An American Hospital Association study released last week asserts that Republican budget-cutting plans will hurt providers without doing much to save the Medicare program.
The report was issued as lawmakers were finishing their July 4 recess and returning to Capitol Hill to work out the details of their spending blueprint. The AHA contends the GOP budget passed in late June might help reduce the budget deficit but won't achieve the party's stated goal of rescuing the financially strapped Medicare trust fund.
If Medicare hospital spending were increased enough to cover both enrollment growth and general inflation, Medicare would save only $24 billion over seven years-far short of what's needed, the AHA said.
The study also found that if hospital growth were held to an average annual rate of 1.4%-barely enough to cover the expected growth in Medicare enrollment but not inflation-$110 billion would be saved.
The release of the AHA study came as Democrats and Republicans spent the holiday recess in their home districts holding town meetings on Medicare and lobbing bombs at one another.
Democrats settled on a strategy of calling the GOP budget plans extreme and radical. A recent House Democratic Leadership document urges members to call the GOP Medicare cuts a "stealth attack on Social Security benefits."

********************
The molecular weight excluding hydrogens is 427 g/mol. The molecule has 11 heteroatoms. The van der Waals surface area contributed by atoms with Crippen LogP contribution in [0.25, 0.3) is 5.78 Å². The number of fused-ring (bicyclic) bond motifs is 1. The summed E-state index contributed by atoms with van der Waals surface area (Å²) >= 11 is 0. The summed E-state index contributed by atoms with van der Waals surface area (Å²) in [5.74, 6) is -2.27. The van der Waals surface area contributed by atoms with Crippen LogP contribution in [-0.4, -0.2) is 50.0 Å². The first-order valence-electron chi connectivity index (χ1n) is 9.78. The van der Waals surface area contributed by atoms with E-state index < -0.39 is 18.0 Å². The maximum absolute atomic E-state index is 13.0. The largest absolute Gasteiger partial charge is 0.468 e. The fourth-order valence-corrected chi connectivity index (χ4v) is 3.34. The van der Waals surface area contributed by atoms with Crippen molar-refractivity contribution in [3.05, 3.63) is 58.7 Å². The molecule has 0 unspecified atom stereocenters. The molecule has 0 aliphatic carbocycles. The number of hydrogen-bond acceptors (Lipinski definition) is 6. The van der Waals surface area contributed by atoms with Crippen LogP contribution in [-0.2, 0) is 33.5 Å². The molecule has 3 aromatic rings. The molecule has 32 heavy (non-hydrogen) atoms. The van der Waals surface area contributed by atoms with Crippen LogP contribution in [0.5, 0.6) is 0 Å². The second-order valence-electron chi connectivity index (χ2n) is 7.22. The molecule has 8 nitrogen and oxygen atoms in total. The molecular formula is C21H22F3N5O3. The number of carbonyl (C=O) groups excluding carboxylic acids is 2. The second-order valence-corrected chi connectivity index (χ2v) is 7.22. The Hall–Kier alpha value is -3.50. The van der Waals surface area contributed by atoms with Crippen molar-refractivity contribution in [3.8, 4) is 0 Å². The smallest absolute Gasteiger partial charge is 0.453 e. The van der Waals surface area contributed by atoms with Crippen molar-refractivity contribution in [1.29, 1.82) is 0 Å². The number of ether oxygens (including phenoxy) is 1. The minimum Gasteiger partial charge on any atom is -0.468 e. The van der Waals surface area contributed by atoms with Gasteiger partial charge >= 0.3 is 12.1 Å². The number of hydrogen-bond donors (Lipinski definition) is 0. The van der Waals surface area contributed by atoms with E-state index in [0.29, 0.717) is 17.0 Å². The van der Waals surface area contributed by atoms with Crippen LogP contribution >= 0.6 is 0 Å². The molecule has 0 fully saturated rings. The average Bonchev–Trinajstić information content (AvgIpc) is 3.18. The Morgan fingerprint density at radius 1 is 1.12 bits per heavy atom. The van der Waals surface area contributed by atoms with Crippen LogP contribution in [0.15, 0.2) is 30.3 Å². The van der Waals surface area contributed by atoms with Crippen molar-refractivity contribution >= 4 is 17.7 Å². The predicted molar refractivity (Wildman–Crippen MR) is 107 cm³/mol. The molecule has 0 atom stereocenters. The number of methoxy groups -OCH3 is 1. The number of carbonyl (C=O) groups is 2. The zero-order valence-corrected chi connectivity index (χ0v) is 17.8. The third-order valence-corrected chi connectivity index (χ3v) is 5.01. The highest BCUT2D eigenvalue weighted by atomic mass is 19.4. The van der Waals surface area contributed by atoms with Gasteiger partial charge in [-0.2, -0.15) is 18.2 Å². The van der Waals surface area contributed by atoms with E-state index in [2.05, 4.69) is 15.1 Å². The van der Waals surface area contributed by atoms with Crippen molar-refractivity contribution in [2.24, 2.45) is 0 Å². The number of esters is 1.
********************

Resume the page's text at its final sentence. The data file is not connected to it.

Meanwhile, GOP leaders spent the week pushing their message that the $270 billion in Medicare spending reductions in their seven-year budget were needed to save the Medicare trust fund.
The Congressional Budget Office projects that without any changes by lawmakers, Medicare spending will increase at an average annual rate of more than 10%, to more than $325 billion by 2002 from $175 billion this year.
The GOP plan would hold the yearly increases to about 6%.
But AHA officials argue that their study debunks the GOP assertion that the Medicare spending reductions will extend the life of the trust fund.
"The spin that (Republican leaders) are putting on this, that they are saving the trust fund, has worked very well but you have to dig deeper," said Richard Pollack, AHA executive vice president for federal relations.